(Feb. 10) The same Louisiana Republican Party that 30 years ago refused to censure former Ku Klux Klan leader David Duke decided last Saturday to censure Sen. Mitt Romney.

The mind reels. The stomach sickens.

The Republican State Central Committee, the elected body that controls the internal governance of the state party, essentially said Romney for too long has been mean to poor, defenseless President Trump. The censure resolution blamed Romney for such transgressions as “allowing conservative spoiler candidate Evan McMullin to lease his 2012 campaign e-mail list,” writing an anti-Trump column for the Washington Post, and continuing “to deliver belligerent statements and comments about President Trump while largely ignoring far more egregious conduct and obnoxious rhetoric” by various Democrats.

The horror, the horror.

The resolution made no mention of Romney’s vote to convict Trump in the Senate trial that concluded last week, but resolution sponsor Mike Bayham admits it received “a lot more votes” at the RSCC because Romney broke ranks on impeachment. The resolution passed overwhelmingly by voice vote.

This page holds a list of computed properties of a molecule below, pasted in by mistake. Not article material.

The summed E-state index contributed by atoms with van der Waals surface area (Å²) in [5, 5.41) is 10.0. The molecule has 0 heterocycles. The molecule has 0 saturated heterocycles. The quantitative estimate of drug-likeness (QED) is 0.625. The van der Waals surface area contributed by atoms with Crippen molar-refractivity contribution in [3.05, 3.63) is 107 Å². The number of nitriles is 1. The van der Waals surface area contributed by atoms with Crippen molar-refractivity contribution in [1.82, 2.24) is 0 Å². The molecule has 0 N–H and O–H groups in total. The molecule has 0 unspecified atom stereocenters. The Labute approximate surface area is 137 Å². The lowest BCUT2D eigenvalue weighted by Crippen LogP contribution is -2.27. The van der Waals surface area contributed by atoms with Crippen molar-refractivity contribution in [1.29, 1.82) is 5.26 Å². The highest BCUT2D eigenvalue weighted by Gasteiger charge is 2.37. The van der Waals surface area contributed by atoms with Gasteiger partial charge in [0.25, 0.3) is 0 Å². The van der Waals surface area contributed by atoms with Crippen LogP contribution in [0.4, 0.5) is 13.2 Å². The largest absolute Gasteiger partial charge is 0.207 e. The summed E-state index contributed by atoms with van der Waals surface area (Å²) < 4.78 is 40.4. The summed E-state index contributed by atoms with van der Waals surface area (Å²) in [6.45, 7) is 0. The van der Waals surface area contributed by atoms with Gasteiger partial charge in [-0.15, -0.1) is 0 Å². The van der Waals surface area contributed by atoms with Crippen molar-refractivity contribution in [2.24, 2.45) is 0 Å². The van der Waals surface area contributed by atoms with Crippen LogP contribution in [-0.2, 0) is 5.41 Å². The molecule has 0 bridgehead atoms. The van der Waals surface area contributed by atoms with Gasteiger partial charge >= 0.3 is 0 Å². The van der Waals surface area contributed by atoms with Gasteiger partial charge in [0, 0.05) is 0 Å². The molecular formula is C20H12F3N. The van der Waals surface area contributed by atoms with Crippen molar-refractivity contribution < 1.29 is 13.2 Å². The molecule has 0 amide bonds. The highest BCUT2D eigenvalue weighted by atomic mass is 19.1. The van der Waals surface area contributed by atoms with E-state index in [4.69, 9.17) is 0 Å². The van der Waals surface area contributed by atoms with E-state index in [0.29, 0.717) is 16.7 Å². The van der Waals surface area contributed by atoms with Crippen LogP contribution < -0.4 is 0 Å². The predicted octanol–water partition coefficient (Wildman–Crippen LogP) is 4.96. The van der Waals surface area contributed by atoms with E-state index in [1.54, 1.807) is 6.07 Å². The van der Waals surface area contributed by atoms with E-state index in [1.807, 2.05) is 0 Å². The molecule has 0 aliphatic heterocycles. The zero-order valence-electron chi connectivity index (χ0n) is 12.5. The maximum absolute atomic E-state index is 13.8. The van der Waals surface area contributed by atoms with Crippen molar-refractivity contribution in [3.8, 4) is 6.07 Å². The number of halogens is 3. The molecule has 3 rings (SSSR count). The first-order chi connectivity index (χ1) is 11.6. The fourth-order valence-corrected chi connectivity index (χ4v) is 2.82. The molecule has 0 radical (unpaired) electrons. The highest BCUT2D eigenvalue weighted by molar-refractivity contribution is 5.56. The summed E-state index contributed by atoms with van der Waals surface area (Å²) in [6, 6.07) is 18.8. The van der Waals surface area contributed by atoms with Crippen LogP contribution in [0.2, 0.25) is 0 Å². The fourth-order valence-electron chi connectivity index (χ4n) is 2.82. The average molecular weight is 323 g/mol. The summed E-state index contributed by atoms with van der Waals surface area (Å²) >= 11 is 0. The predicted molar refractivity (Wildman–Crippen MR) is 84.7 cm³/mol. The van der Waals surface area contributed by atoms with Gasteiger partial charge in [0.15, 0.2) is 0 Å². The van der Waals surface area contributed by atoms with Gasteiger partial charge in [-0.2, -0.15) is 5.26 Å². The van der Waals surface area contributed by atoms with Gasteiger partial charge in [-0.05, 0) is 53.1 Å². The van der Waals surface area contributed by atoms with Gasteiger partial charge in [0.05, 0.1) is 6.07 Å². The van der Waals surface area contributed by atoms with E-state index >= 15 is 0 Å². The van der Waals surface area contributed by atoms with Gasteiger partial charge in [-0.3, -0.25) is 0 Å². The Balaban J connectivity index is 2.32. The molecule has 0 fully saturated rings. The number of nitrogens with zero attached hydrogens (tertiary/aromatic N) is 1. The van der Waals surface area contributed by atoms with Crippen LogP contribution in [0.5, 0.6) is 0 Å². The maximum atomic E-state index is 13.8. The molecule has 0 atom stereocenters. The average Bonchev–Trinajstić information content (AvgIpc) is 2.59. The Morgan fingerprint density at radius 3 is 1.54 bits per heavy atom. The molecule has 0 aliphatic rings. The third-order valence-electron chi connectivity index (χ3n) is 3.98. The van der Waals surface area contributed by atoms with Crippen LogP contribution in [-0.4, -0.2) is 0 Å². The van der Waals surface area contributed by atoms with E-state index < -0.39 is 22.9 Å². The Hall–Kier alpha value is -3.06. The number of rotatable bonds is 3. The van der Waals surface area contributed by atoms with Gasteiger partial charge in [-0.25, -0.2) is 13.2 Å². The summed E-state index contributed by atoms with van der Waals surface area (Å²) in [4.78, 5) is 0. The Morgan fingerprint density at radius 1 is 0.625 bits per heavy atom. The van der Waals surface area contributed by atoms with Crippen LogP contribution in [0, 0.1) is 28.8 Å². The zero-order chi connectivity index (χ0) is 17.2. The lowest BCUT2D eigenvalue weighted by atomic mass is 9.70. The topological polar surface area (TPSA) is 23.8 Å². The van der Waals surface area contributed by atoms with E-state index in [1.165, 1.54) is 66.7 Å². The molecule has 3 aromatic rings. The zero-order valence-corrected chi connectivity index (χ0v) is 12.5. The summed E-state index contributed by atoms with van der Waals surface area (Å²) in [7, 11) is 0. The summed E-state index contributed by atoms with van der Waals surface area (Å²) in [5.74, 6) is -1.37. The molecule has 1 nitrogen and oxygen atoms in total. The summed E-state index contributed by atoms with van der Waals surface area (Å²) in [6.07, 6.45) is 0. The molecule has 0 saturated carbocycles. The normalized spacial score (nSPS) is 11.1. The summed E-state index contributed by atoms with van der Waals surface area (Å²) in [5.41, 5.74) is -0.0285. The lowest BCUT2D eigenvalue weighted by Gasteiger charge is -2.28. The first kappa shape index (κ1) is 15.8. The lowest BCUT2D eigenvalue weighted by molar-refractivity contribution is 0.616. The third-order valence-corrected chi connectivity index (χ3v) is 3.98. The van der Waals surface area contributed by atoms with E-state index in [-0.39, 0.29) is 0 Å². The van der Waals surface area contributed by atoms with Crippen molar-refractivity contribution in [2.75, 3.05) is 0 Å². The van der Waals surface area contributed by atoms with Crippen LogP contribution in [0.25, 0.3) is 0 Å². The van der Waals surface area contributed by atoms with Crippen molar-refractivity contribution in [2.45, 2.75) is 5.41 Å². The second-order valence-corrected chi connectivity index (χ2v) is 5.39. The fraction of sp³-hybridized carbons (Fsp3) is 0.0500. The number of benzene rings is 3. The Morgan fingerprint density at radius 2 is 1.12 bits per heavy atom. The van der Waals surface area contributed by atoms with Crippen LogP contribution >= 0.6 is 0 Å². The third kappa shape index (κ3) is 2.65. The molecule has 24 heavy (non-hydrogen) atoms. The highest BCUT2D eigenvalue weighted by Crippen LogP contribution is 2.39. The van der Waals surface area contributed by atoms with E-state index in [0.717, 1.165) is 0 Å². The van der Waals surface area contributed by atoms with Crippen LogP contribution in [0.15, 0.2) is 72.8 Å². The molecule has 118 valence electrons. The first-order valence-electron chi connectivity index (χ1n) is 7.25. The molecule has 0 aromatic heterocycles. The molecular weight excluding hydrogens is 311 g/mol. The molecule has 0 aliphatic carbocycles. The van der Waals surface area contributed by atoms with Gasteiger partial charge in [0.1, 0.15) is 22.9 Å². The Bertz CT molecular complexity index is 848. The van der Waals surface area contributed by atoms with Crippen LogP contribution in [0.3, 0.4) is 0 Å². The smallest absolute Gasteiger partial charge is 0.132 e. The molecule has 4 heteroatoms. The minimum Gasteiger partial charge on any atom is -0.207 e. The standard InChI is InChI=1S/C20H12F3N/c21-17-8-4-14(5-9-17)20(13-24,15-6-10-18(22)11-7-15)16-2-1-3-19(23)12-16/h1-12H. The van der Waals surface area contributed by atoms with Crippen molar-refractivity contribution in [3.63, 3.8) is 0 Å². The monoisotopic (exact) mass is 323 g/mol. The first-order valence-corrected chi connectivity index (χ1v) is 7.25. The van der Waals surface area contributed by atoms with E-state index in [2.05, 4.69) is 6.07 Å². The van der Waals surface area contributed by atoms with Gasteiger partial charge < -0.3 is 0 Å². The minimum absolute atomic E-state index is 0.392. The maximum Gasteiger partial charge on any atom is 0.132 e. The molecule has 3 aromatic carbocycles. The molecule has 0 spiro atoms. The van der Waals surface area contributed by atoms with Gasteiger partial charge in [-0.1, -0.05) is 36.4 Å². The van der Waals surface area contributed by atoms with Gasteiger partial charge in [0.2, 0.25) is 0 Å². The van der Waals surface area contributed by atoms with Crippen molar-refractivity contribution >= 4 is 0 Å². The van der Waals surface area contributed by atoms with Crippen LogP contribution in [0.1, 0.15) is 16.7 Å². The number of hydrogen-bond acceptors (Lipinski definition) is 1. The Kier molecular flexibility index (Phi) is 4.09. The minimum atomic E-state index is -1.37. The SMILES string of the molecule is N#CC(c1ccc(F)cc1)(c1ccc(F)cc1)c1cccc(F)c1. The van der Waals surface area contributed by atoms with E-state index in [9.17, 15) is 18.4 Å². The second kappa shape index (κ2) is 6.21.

I’ve known Bayham for many years. He’s a good guy. I believe him when he told me he drafted his anti-Romney censure motion in May of 2019 and that the only reason he held it until now was that he was urged to wait, for party unity purposes, until after Louisiana’s race for governor ended in November. Bayham’s distaste for Romney runs deep. As a delegate to the 2012 national convention, Bayham insisted on voting for former Pennsylvania Sen. Rick Santorum instead of Romney even though Santorum had already withdrawn.

Still, a censure in the political sense is a very formal action almost akin to the “shunning” practiced by various Christian denominations. It is a sanction often discussed but rarely effectuated….

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